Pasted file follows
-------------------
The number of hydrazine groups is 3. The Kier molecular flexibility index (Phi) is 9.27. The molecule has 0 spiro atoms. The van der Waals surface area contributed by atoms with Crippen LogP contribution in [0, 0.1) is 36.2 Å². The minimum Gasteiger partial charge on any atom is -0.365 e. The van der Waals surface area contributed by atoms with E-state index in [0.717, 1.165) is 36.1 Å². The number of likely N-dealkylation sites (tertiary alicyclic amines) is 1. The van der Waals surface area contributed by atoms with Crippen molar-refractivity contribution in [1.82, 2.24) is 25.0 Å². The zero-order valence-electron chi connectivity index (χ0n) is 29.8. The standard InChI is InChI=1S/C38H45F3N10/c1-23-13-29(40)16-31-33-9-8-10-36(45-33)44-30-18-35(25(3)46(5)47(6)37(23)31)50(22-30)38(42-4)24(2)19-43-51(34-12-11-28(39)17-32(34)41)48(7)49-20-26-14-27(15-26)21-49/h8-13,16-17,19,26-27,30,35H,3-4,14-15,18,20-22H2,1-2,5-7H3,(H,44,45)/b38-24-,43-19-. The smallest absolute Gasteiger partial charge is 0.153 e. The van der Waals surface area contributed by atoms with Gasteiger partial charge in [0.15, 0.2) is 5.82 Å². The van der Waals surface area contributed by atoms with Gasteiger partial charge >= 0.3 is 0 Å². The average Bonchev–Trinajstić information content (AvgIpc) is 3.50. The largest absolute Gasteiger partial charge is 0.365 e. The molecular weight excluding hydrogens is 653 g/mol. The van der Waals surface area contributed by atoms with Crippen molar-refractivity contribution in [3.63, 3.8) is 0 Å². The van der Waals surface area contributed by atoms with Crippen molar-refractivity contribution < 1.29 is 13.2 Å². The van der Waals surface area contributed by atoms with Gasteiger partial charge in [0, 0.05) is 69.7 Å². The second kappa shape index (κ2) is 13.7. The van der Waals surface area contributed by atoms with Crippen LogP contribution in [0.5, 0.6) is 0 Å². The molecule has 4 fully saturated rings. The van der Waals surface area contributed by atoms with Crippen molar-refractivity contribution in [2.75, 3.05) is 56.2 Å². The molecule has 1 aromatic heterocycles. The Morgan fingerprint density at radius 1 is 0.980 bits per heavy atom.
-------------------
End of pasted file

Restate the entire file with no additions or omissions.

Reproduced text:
The number of hydrazine groups is 3. The Kier molecular flexibility index (Phi) is 9.27. The molecule has 0 spiro atoms. The van der Waals surface area contributed by atoms with Crippen LogP contribution in [0, 0.1) is 36.2 Å². The minimum Gasteiger partial charge on any atom is -0.365 e. The van der Waals surface area contributed by atoms with E-state index in [0.717, 1.165) is 36.1 Å². The number of likely N-dealkylation sites (tertiary alicyclic amines) is 1. The van der Waals surface area contributed by atoms with Crippen molar-refractivity contribution in [1.82, 2.24) is 25.0 Å². The zero-order valence-electron chi connectivity index (χ0n) is 29.8. The standard InChI is InChI=1S/C38H45F3N10/c1-23-13-29(40)16-31-33-9-8-10-36(45-33)44-30-18-35(25(3)46(5)47(6)37(23)31)50(22-30)38(42-4)24(2)19-43-51(34-12-11-28(39)17-32(34)41)48(7)49-20-26-14-27(15-26)21-49/h8-13,16-17,19,26-27,30,35H,3-4,14-15,18,20-22H2,1-2,5-7H3,(H,44,45)/b38-24-,43-19-. The smallest absolute Gasteiger partial charge is 0.153 e. The van der Waals surface area contributed by atoms with Gasteiger partial charge in [0.15, 0.2) is 5.82 Å². The van der Waals surface area contributed by atoms with Gasteiger partial charge >= 0.3 is 0 Å². The average Bonchev–Trinajstić information content (AvgIpc) is 3.50. The largest absolute Gasteiger partial charge is 0.365 e. The molecular weight excluding hydrogens is 653 g/mol. The van der Waals surface area contributed by atoms with Crippen molar-refractivity contribution in [3.63, 3.8) is 0 Å². The van der Waals surface area contributed by atoms with Crippen molar-refractivity contribution < 1.29 is 13.2 Å². The van der Waals surface area contributed by atoms with Gasteiger partial charge in [0, 0.05) is 69.7 Å². The second kappa shape index (κ2) is 13.7. The van der Waals surface area contributed by atoms with Crippen LogP contribution in [0.5, 0.6) is 0 Å². The molecule has 4 fully saturated rings. The van der Waals surface area contributed by atoms with Crippen molar-refractivity contribution in [2.75, 3.05) is 56.2 Å². The molecule has 1 aromatic heterocycles. The Morgan fingerprint density at radius 1 is 0.980 bits per heavy atom.